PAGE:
Also consider, by not sending us all of your scores it stops an admissions office from seeing how you were able to improve your scores and the context in which you did it. Sometimes being able to see that is invaluable to a student’s record because it shows how hard the student worked to get those scores. That said, not all students are fortunate enough to take the exam multiple times because of cost. Is it really fair that some students can take the test several times and some can only afford to take it once or twice, but when it comes time to review those scores, admissions offices can’t see the advantage the more privileged student had? It’s a tough call.

What’s best for you? That’s for you to decide, but whatever your decision, make sure you educate yourself on the changes and how it could affect your applications.

International Students: Importance of Paying Attention to Deadlines


For most students the fact that deadlines are a very important part of the university admissions process goes without saying, but then there are some students who will call our office repeatedly at the last minute pleading for us to accept their application or missing documents late. They will give us a long list of excuses all of which they claim were unavoidable, make their situation unique, and deserve a special exception. Their story is almost always one we have heard before and the delay can be traced back to a lack of planning and attention to deadlines. We greatly appreciate everyone’s interest in our university and we want to do everything we can to help students succeed so let me start by providing a little more information on application deadlines and why they are important, especially for international students.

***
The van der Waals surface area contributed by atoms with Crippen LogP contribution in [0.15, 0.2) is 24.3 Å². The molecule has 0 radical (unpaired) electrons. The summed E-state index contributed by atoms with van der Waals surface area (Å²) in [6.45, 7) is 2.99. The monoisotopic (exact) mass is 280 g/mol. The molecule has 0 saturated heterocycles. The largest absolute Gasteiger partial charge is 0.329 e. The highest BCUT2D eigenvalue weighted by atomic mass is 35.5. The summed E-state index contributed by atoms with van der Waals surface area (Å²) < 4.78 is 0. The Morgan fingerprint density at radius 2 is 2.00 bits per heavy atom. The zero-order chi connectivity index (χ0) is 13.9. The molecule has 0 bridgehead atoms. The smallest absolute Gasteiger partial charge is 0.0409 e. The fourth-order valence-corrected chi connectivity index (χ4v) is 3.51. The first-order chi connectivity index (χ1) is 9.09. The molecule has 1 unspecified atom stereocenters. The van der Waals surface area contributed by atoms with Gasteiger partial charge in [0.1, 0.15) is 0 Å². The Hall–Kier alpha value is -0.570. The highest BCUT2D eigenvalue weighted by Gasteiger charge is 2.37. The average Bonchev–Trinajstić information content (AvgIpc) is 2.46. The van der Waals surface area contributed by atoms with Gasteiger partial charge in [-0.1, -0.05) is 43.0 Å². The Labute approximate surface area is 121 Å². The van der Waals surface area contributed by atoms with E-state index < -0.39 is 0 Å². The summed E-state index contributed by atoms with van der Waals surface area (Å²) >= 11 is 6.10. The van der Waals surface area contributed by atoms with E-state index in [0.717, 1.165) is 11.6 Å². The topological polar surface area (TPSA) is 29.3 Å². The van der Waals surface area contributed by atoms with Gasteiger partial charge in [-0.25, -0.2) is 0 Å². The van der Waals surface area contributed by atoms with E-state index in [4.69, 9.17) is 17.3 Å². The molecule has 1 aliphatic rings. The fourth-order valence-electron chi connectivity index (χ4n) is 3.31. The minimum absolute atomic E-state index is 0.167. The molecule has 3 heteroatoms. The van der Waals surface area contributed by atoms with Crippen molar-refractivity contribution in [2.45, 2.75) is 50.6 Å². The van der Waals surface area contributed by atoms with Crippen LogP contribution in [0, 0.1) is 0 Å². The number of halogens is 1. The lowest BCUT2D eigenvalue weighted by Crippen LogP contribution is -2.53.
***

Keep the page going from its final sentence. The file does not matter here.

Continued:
Universities either follow a specific set of application deadlines or a “rolling admissions” policy. Schools with strict deadlines will clearly have them listed in their brochures and on their web site well in advance. Some schools may have a little flexibility depending on the number of applications received and the competitiveness of their applicant pool that year, while other schools will not accept anything after 4:59 pm (the close of business) on the day of their deadline, no matter what.

Schools with a rolling admissions policy generally review applications and make decisions as they are received until all the spaces in their incoming class are filled. However, even schools with rolling admissions policies tend to have a final deadline date several weeks before classes start. Their admissions policy may be rolling but they will probably have a deadline for scholarship consideration. It is also important to keep in mind that admission is offered on a first come first serve basis so applying earlier improves your chances.

University Admissions Officers are looking for students who are not only academically qualified but also well-rounded individuals. Submitting your documents on time or early shows us that you are a serious student who is genuinely interested in our university. By fulfilling all of our application requirements and meeting our deadlines, we can see that you are diligently planning for your future. This planning is also apparent in the visa application process. If you show up at the Embassy two days before classes start, the Consular Officer is going to wonder if you really are serious about studying in the U.S.

In addition, we understand that you may still be finishing your final year of secondary school or you may not have taken your national exams by our application deadline. That is ok. We can make a provisional decision based on your academic record up to the time you submit your application, and you can send your exam results or final transcripts when they are available.